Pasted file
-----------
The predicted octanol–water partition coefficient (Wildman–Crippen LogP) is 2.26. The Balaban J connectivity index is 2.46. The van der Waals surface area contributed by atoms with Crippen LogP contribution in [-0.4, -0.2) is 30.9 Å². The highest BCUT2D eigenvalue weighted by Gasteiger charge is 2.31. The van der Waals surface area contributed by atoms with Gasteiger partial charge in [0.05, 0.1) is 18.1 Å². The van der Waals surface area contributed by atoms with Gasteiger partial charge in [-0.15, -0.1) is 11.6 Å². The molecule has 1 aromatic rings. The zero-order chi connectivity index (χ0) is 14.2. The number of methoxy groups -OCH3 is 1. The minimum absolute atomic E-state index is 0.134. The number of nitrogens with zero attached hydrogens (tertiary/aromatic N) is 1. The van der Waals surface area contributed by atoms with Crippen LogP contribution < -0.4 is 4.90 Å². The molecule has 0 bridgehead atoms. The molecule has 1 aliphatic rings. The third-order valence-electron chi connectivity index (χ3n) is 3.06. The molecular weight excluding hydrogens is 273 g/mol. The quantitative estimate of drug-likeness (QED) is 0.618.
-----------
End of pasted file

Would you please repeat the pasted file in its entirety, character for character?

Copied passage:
The predicted octanol–water partition coefficient (Wildman–Crippen LogP) is 2.26. The Balaban J connectivity index is 2.46. The van der Waals surface area contributed by atoms with Crippen LogP contribution in [-0.4, -0.2) is 30.9 Å². The highest BCUT2D eigenvalue weighted by Gasteiger charge is 2.31. The van der Waals surface area contributed by atoms with Gasteiger partial charge in [0.05, 0.1) is 18.1 Å². The van der Waals surface area contributed by atoms with Gasteiger partial charge in [-0.15, -0.1) is 11.6 Å². The molecule has 1 aromatic rings. The zero-order chi connectivity index (χ0) is 14.2. The number of methoxy groups -OCH3 is 1. The minimum absolute atomic E-state index is 0.134. The number of nitrogens with zero attached hydrogens (tertiary/aromatic N) is 1. The van der Waals surface area contributed by atoms with Crippen LogP contribution < -0.4 is 4.90 Å². The molecule has 0 bridgehead atoms. The molecule has 1 aliphatic rings. The third-order valence-electron chi connectivity index (χ3n) is 3.06. The molecular weight excluding hydrogens is 273 g/mol. The quantitative estimate of drug-likeness (QED) is 0.618.